Chattanooga Daily Gazette, July 23, 1864. 
 Milligan was a politician from Greene county where he practiced law beginning in the 1840s. He served in the 24th, 25th, and 26th General Assemblies representing Greene and Washington counties. He was a Democrat. He served in the Mexican was as a major in the Quartermaster Corps. He was a delegate to the Democratic Nation Convention of Charleston and Baltimore of 1860, and a member of the Peace Conference at Washington. He was offered ambassadorships by Abraham Lincoln and Andrew Johnson, but declined to accept. Milligan was appointed to the Tennessee Supreme Court, 1864-1868 when he resigned to take a judgeship of the Court of Claims in Washington, D. C.. He died on April 7, 1874. Robert McBride and Dan M. Robison, eds., Biographical Dictionary of the Tennessee General Assembly, Vol. I, 1796-1861, (Nashville: Tennessee State Library and Archives and the Tennessee Historical Commission), p. 522. The rank of General was more than likely honorific or had to do with a position with the militia.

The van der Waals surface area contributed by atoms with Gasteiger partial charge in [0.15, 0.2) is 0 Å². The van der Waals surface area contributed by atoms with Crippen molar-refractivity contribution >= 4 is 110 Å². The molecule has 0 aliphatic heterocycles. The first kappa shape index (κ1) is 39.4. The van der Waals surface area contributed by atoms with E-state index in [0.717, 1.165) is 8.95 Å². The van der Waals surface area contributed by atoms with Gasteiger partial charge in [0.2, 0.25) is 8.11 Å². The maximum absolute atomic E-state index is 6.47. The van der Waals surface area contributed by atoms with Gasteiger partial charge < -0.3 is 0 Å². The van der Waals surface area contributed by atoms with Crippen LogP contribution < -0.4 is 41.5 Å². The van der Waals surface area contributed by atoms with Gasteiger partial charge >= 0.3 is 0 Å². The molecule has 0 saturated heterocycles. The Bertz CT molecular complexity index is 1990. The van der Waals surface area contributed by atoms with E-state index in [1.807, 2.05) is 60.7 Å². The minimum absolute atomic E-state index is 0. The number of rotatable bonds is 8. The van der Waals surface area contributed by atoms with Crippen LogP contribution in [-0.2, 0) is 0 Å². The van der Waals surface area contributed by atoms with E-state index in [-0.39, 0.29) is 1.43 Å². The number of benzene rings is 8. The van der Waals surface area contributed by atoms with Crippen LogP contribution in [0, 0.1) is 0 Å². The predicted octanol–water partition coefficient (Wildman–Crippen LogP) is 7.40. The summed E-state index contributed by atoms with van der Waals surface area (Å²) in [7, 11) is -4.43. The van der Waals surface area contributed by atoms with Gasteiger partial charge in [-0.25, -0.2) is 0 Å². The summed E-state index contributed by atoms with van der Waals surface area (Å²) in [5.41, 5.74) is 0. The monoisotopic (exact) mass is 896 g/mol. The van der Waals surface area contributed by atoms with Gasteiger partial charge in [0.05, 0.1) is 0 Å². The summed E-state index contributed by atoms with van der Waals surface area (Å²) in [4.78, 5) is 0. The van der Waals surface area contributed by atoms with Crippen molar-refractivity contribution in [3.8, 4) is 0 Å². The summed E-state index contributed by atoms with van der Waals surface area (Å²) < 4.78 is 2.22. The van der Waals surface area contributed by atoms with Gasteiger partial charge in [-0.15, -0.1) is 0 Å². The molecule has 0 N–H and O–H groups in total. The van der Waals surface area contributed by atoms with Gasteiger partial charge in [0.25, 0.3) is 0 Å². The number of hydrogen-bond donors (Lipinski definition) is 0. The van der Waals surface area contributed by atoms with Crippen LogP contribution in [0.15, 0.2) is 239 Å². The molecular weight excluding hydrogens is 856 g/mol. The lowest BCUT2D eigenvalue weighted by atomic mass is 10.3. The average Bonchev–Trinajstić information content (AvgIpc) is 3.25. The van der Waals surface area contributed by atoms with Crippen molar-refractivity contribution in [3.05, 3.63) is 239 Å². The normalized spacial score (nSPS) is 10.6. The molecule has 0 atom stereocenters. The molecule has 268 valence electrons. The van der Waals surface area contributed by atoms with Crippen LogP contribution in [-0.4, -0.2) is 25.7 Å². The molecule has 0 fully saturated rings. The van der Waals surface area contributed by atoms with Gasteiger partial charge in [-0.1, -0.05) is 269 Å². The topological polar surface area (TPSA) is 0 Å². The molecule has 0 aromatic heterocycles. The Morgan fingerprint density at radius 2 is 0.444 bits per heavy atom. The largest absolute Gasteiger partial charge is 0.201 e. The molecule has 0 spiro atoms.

TSL&A, 19th CN.
James B. Jones, Jr.
Tennessee Historical Commission
2941 Lebanon Road
Nashville, TN 37214